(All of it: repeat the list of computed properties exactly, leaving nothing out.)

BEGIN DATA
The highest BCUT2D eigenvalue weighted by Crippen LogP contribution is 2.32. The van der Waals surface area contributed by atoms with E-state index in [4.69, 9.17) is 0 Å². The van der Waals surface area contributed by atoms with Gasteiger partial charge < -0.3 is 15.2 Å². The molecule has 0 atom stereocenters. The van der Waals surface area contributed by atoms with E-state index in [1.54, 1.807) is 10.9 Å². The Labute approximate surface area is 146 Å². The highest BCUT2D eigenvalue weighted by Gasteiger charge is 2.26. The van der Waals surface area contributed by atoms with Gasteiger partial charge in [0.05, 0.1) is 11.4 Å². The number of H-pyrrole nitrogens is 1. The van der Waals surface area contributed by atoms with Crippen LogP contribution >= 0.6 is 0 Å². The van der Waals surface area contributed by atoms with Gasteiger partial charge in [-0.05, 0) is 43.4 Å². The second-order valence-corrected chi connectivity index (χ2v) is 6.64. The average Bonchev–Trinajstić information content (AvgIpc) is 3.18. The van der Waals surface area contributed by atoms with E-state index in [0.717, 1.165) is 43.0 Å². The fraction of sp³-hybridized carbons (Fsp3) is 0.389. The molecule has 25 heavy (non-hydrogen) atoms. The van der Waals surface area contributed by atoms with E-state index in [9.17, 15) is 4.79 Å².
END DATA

The highest BCUT2D eigenvalue weighted by Crippen LogP contribution is 2.32. The van der Waals surface area contributed by atoms with E-state index in [4.69, 9.17) is 0 Å². The van der Waals surface area contributed by atoms with Gasteiger partial charge < -0.3 is 15.2 Å². The molecule has 0 atom stereocenters. The van der Waals surface area contributed by atoms with E-state index in [1.54, 1.807) is 10.9 Å². The Labute approximate surface area is 146 Å². The highest BCUT2D eigenvalue weighted by Gasteiger charge is 2.26. The van der Waals surface area contributed by atoms with Gasteiger partial charge in [0.05, 0.1) is 11.4 Å². The number of H-pyrrole nitrogens is 1. The van der Waals surface area contributed by atoms with Crippen LogP contribution >= 0.6 is 0 Å². The van der Waals surface area contributed by atoms with Gasteiger partial charge in [-0.05, 0) is 43.4 Å². The second-order valence-corrected chi connectivity index (χ2v) is 6.64. The average Bonchev–Trinajstić information content (AvgIpc) is 3.18. The van der Waals surface area contributed by atoms with E-state index in [0.717, 1.165) is 43.0 Å². The fraction of sp³-hybridized carbons (Fsp3) is 0.389. The molecule has 25 heavy (non-hydrogen) atoms. The van der Waals surface area contributed by atoms with E-state index in [9.17, 15) is 4.79 Å².